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Oscars 2022: Highlights and all the winners

Oscars 2022: Highlights and all the winners

Not one we'll forget anytime soon

Text: Adelina Tan

The good, the bad and the ugly

For the first time in history, the Oscars had three hosts—all women—in its return to Hollywood's Dolby Theater. Regina Hall, Amy Schumer and Wanda Sykes co-hosted a dramatic 94th Academy Awards that wasn’t short of surprises, both staged and spontaneous.

Stars including Jamie Lee Curtis, Samuel L. Jackson, Diane Warren and Yuh-Jung Youn turned up wearing blue #WithRefugees ribbons in solidarity with those forced to flee Ukraine. Benedict Cumberbatch was spotted with a button of the Ukrainian flag, Jason Momoa chose to make a statement with a blue and yellow picket square, and Francis Ford Coppola picked a pin of the US and Ukraine flags.

During the show, a moment of silence was observed, whereby text on a screen asked for financial contributions to aid Ukraine in alleviating its humanitarian crisis. “It’s really, really strange to be here in tuxedos, knowing what’s going on in Ukraine,” said Emile Sherman, producer of Power of the Dog. The movie’s director, Jane Campion, won the Oscar for Best Directing.

In an evening of soaring highs and regrettable lows, Ariana DeBose made history as the first openly queer woman of colour to win an acting Oscar, taking home the award for Best Supporting Actress. Jenny Beavan, the genius behind Cruella's show-stopping outfits and who we had the pleasure of speaking to last year, won for Costume Design.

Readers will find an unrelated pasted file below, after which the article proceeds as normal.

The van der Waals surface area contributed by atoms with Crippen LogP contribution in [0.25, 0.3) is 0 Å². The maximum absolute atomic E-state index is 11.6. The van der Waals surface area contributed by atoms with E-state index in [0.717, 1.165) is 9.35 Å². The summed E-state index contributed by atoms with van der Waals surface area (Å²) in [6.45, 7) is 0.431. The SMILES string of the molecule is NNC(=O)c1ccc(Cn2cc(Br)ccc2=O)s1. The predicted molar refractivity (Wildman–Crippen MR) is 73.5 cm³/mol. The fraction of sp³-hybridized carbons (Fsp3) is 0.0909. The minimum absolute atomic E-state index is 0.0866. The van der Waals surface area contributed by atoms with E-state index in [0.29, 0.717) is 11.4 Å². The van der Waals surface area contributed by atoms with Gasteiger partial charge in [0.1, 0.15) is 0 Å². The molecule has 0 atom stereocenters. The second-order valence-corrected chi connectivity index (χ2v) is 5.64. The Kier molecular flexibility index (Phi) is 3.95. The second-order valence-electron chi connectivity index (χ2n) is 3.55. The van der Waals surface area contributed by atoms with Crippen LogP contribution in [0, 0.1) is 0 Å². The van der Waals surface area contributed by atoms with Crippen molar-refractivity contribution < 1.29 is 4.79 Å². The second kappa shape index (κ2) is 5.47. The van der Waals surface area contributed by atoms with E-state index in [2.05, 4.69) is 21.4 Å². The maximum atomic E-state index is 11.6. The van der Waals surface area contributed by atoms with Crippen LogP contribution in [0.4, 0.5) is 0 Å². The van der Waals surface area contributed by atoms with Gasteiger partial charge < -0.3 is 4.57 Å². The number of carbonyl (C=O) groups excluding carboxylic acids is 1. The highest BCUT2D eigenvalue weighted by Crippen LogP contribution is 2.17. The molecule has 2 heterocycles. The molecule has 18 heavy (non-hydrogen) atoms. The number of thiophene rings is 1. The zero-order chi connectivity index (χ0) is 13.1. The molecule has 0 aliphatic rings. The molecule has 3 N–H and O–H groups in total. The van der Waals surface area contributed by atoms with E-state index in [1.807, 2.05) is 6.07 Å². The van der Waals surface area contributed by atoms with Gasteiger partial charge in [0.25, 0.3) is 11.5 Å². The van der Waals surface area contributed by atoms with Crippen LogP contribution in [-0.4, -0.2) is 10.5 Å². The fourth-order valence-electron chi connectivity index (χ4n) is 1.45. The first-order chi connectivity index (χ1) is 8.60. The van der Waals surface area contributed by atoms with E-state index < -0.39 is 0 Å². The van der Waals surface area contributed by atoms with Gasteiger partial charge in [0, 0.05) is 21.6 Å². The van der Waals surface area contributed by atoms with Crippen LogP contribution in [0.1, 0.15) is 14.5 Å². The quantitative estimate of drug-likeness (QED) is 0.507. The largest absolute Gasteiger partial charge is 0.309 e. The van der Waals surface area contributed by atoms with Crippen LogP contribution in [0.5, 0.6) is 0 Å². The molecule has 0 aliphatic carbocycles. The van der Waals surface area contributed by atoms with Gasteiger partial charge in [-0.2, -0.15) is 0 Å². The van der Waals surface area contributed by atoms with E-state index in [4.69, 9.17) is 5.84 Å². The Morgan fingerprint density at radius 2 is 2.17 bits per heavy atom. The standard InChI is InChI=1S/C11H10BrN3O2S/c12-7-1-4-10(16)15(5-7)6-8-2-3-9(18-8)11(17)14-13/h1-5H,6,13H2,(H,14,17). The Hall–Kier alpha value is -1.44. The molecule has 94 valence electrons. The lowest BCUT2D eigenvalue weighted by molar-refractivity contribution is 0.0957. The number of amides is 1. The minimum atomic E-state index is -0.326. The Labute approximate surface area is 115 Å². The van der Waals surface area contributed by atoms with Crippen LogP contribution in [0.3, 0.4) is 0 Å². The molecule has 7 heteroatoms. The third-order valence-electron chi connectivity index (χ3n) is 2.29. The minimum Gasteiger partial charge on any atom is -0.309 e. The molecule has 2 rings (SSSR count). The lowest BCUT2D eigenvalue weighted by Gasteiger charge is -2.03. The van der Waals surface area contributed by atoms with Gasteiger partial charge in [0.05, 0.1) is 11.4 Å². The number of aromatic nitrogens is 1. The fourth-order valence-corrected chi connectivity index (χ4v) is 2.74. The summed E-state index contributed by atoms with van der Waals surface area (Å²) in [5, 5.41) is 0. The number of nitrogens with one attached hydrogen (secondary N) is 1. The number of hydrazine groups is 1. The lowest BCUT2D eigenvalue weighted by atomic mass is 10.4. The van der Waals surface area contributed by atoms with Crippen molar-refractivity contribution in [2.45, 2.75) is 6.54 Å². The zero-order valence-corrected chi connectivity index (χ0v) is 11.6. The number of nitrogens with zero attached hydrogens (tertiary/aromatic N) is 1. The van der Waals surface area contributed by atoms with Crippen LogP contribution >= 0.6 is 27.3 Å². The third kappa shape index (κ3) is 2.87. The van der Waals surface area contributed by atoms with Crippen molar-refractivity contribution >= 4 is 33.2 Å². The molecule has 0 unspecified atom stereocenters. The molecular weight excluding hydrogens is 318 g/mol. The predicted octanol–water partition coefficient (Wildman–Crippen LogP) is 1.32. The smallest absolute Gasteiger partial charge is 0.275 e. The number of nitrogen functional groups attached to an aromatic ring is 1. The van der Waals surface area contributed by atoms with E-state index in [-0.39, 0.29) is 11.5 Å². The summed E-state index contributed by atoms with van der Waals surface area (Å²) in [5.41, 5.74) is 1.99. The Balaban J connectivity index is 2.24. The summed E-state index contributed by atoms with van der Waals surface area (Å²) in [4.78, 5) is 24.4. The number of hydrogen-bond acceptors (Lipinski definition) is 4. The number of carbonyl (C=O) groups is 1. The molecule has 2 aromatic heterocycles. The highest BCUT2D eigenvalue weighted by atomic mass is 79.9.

Scroll down for more highlights and the full winners’ list.

Will Smith makes headlines, for better or for worse

In a shocking moment captured on live TV, Will Smith marched up from his seat in the audience to slap Chris Rock across the cheek. Rock was up on stage to present the award for Best Documentary. "Keep my wife's name out of your f***ing mouth," Smith yelled at Rock after returning to his seat.

The move was in response to Rock making a joke about Jada Pinkett Smith’s buzz cut. He’d said, while gesturing to Pinkett Smith, “Jada, I love you. GI Joe 2, can’t wait to see it.” Pinkett Smith has been battling alopecia areata, a condition that causes rapid spot balding.

Smith went on to win the Oscar for Best Actor, awarded for his role in King Richard, and apologised for the prior outburst in his emotional acceptance speech. While poking fun at anyone's medical condition (and appearance) isn't cool, so is a display of toxic masculinity.

Troy Kotsur becomes first deaf male actor to win an Oscar

Coda’s Troy Kotsur—who was born deaf—picked up the Best Supporting Actor award from Youn Yuh-jung, last year’s winner of the Best Supporting Actress award, who conveyed her congratulations using sign language. It’s only the second time, after a gap of 35 years, that a Deaf actor has won an Oscar—the previous win was awarded to Kotsur’s Coda co-star, Marlee Matlin, for Best Supporting Actress in 1987.